This shows that Optus has a strong network and people who work tirelessly to make sure that services are restored back to normal within a short time. This is as opposed to Vodafone which takes time to restore its services; this is an issue that has made them lose its customers to its competitors (Optus, 2010). This is a weakness Optus can capitalize on to defeat Vodafone.
Optus registered another increase in its customer in the quarter that followed; 4.8 million customers joined Optus with 1.2 million using broadband subscribers.
Optus has continued to differentiate its products in the market by launching different innovative services; these products include enhanced TV together with video application, which give Australians a free live streaming on their mobile phones (Optus, 2008). Optus has also partnered with TrueLocal.com.au, which allows the company to advertise its business online.
Optus has also shown its commitment by supporting corporate customers through launching Optus Cloud Solution. This service offers scalable and flexible approach of managing IT resources and at the same time reduces costs incurred in infrastructure (Optus, 2010).
Optus Cloud Solutions is a virtual computer with a storage capacity available on demand through a secure network connection. The company has also recorded a growth in on-net revenue from consumer and SMB fixed, and by the end of December 2010, on-net broadband customers increased to 946,000.
Optus receives a customer’s experience as a measure of their performance against their competitors, which can be measured in seven dimensions: customer service, price, billing, network, point of sale and reputation. They analyze qualitative and quantitative data from customers and other customers as well as from their expertise in these dimensions. Optus has also developed their own KPIs, which they use to measure their performance against their competitors.
When it comes to fixing performance problems as well as improving customer experience, Optus has initiated 40 significant projects with 20 already completed, and 20 are under construction (Optus, 2010).
According to Optus management understanding customers’ expectations and experience should be given a priority, and with close to 8 million customers, they have designed survey programs used to capture views and requirements and forward the information to the company.
This is done through regular interviews with customers and focus groups with the following aims: to find out whether their services are up to their customers expectations, their level of customer service when compared to their main competitors.
Optus acknowledges that customers cannot always have a satisfactory experience with the company, which results in a complaint, and since their objective is to fulfill customers’ experience, they have to handle the complaints efficiently and effectively. Optus focuses on business operations in handling of customer complaints.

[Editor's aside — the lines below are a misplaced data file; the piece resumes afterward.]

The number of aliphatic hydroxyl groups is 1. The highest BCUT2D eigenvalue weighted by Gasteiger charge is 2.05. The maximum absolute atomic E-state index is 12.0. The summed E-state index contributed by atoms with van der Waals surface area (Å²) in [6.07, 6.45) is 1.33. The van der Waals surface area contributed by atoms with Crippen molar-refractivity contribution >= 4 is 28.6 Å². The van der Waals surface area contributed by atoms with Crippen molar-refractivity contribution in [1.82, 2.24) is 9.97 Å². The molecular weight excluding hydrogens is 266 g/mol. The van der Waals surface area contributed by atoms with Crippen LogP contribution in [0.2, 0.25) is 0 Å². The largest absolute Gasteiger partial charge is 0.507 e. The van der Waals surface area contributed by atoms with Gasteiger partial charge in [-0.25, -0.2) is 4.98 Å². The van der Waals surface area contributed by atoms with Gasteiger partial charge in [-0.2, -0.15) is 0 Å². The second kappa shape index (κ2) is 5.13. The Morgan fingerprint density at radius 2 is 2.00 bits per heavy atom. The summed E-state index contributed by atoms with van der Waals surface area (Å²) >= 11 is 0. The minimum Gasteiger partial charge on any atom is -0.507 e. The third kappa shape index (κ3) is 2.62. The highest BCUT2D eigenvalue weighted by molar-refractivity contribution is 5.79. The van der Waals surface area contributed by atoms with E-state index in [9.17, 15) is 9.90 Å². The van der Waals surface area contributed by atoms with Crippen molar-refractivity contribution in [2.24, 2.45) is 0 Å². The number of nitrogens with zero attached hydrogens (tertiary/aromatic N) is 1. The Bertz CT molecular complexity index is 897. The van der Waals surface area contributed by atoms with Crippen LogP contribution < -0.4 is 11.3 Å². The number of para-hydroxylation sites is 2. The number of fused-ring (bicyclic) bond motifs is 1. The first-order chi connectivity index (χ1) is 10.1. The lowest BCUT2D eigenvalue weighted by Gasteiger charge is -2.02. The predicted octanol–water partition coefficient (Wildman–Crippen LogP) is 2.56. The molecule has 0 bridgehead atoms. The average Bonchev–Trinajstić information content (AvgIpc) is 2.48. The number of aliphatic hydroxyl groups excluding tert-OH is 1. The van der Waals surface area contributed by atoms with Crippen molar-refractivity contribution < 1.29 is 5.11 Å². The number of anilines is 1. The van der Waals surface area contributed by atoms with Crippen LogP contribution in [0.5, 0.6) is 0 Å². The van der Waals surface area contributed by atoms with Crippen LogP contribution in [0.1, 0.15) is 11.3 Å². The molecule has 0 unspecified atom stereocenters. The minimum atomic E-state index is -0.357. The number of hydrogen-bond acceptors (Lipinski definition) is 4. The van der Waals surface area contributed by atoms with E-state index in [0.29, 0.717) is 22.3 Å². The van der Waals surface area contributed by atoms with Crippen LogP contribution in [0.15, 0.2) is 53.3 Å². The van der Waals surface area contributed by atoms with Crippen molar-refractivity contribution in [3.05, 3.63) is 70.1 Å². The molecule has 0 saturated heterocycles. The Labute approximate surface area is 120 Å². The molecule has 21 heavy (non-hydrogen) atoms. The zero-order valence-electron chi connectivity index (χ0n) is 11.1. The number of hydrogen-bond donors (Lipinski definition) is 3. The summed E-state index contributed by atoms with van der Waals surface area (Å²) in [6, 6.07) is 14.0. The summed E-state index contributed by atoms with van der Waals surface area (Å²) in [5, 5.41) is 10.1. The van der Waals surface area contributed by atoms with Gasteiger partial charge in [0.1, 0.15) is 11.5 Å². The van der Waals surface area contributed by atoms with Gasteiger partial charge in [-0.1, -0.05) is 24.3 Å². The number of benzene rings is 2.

They also consider the need to maintain productive relations with TIO and a feedback loop for continuous improvement of services (Optus, 2010). Their operations are directed to identifying the causes of complaints, managing it and ensure that the process has achieved their customer experience objectives. Complaints should be resolved at first contact with the customer, it not the complaint is referred to a team leader or TIO.
Fig1. Service delivery process for Optus Company
Vodafone has its own way of dealing with customers and handle their complaints. The company has received several complaints concerning the amount charged for services which was found to be incorrect by customers (Vodafail.com, 2011). These problems were blamed on unreliable Vodafone’s billing system; this system has had outages from December 2010 to January 2011.
After reporting the problem, the person concerned checked the bills and confirmed the mistakes and customers were refunded. However, the source of the problem was not investigated; therefore, it was not solved. This means that there is a possibility of the problem recurring and every now and then, and if the trend continues some customers will get tired and shift to a more service efficient company.
Sometimes customers experience dropping of calls and are charged a flag fall and every time they retrieve their calls they charged a minimum charge for it (Vodafail.com, 2011). This has resulted in high monthly bills and after monitoring the bandwidth it was realized that there was a higher usage than that of Huawei software.
This issue required that the billing services be investigated to ensure that the billing was done fairly, however, according to some customers Vodafone staff suggested to them to shift to a plan that was more expensive, and did not inform them about the new 24-month contracts (Vodafail.com, 2011).